scouts-l Mail Archive for July of 2000: Re: Training Question
Kurtenbach, Daniel (DKurtenbach@FDIC.GOV
Fri Jul 28 2000 - 13:03:51 CDT
Auntie Beans wrote, "Of course, the council has to follow up and be sure
that training is given regularly and often!" I don't think anyone would
disagree that all leaders should be trained--the real issues are questions
of time: At what point should leaders be required to be trained? (Before
they can assume their duties? Within six months after they register in a
position? Never _required_?) How regularly and frequently can the
trainers, who are themselves volunteers, be called upon to provide training?
How frequently do you have to have training to ensure adequate opportunity
for leaders with normal lives outside Scouting to meet the training
Tied up with the question of frequency of training is the structure of the
training courses: It's easier to run a course that goes for six hours on a
single day in a classroom than a course that requires a full day, an
evening, and an overnight campout. It took me two years to get through
Scoutmaster Fundamentals because at the times it was offered (twice a year),
at least one of the three elements was at a time when I was on travel or had
a family event that I could not miss.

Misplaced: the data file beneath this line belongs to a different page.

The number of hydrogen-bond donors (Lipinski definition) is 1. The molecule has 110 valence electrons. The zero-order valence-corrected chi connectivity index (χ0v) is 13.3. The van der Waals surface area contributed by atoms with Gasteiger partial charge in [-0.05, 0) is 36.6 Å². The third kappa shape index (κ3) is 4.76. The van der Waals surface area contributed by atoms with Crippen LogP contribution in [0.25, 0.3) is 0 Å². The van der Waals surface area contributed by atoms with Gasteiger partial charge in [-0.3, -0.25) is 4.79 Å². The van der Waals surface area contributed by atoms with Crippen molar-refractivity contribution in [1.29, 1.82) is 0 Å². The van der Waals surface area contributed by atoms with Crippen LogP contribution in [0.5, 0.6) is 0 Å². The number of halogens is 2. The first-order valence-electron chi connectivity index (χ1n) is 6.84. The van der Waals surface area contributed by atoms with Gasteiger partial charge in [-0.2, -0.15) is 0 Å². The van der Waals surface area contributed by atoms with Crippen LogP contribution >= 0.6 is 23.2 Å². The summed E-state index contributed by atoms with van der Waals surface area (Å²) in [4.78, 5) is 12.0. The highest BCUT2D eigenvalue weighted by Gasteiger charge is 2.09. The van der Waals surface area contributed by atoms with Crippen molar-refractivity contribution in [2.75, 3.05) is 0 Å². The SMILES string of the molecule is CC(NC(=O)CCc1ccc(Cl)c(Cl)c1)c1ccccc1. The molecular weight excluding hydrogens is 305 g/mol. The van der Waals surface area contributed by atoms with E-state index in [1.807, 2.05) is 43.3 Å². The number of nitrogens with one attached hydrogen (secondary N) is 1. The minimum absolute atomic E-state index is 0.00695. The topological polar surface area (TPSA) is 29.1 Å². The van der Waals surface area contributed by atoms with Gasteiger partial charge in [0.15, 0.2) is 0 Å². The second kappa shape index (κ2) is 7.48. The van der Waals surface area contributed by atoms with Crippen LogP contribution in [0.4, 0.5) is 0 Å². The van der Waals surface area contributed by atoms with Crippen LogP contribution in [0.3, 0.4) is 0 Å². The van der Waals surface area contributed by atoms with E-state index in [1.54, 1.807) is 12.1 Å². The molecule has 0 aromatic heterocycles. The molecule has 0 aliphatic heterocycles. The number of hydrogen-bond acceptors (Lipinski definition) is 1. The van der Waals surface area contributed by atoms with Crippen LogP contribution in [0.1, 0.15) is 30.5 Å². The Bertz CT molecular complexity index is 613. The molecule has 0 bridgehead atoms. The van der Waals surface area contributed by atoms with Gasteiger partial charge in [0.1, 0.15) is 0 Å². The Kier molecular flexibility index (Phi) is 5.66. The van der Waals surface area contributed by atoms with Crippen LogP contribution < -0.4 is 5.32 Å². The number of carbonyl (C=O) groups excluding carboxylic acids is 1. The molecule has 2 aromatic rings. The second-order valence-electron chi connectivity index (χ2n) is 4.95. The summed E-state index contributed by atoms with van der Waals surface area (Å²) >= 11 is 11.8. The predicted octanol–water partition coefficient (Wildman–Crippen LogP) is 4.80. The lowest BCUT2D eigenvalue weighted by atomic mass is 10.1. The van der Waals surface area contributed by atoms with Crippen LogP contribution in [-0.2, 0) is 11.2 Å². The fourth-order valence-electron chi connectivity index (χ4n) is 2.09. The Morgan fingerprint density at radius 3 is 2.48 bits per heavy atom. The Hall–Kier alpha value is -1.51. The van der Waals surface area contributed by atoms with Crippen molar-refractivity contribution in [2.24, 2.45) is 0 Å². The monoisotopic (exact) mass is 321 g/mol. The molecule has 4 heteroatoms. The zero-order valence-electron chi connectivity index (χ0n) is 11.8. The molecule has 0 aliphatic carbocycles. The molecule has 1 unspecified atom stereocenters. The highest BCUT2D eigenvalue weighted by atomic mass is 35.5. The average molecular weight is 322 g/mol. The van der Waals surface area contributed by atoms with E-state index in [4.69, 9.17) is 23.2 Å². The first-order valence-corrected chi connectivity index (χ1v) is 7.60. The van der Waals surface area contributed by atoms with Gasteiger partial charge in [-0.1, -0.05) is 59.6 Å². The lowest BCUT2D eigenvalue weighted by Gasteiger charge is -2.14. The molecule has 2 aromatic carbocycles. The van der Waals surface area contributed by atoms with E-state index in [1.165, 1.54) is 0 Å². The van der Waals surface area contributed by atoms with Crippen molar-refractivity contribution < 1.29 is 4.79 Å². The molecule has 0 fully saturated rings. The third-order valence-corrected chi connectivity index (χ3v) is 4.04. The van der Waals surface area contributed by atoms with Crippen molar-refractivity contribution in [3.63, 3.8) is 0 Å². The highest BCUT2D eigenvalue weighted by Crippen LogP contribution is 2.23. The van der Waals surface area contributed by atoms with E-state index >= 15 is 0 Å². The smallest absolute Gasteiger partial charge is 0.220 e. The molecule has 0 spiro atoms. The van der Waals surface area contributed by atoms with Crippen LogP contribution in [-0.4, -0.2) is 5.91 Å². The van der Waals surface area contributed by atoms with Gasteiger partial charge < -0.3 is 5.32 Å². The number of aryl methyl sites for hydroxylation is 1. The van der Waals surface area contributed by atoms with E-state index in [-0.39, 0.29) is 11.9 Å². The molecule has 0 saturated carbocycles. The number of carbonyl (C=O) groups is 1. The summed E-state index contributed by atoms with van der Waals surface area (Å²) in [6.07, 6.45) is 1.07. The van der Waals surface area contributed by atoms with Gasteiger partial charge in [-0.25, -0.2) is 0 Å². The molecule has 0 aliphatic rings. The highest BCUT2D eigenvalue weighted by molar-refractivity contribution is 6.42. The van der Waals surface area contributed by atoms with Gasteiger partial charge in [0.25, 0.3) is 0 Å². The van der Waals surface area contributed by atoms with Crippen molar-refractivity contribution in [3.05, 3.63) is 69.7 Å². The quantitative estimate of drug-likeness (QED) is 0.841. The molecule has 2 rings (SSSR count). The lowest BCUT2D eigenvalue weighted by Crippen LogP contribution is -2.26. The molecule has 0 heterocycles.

Yet another consideration is the wide disparity in training requirements. A
Wolf Den Leader who is directly responsible for a group of 8-year-old boys
and who must plan, put together, and present the Cub Scout program himself,
is considered "Trained" after a one-day course. But an Assistant
Scoutmaster who may have a limited or specialized role in working with older
boys who are largely responsible for their own program must still have the
full SMF course in order to wear the "Trained" patch.
I love training, early and often. But I would like to see an effort to make
training more "user friendly"--that is, have it often, and have it
local--why not an hour or two of class time after Round Table each month?
While it might seem like a nightmare at first, especially for Packs, I would
like to see basic training as the final step before a leader could be
registered. This would be a five or six hour classroom "basic" course (not
necessarily all on a single day) for all prospective leaders in Cub Scouts,
Boy Scouts, Varsity, and Venturing, of course geared to that particular
program. That might be tough on the trainers--requiring perhaps one or two
sessions a month for two or three months in the fall for Cub leaders (with a
session or two in the spring), maybe slightly fewer sessions in the spring
for Boy Scout leaders (with a session or two in the fall). But that would
be enough to get everyone started in their positions. Then would follow at
least one "position-specific" advanced course within one year in order to
maintain registration and be considered "fully trained," and a follow-up
course every two years to maintain that registration and the "fully trained"
designation. University of Scouting would be good (although I always seem
to have some conflict with that date each year), a regular course at the
District level even better.
In short, I think that mandatory training is a great idea, but only if you
can follow Auntie Beans' advice and have regular, frequent training
sessions. You can't impose a requirement like that then only have the
required training sessions twice a year. And that's where we bump into the
question of how much we can expect our great volunteer trainers to do.
Yours in Scouting,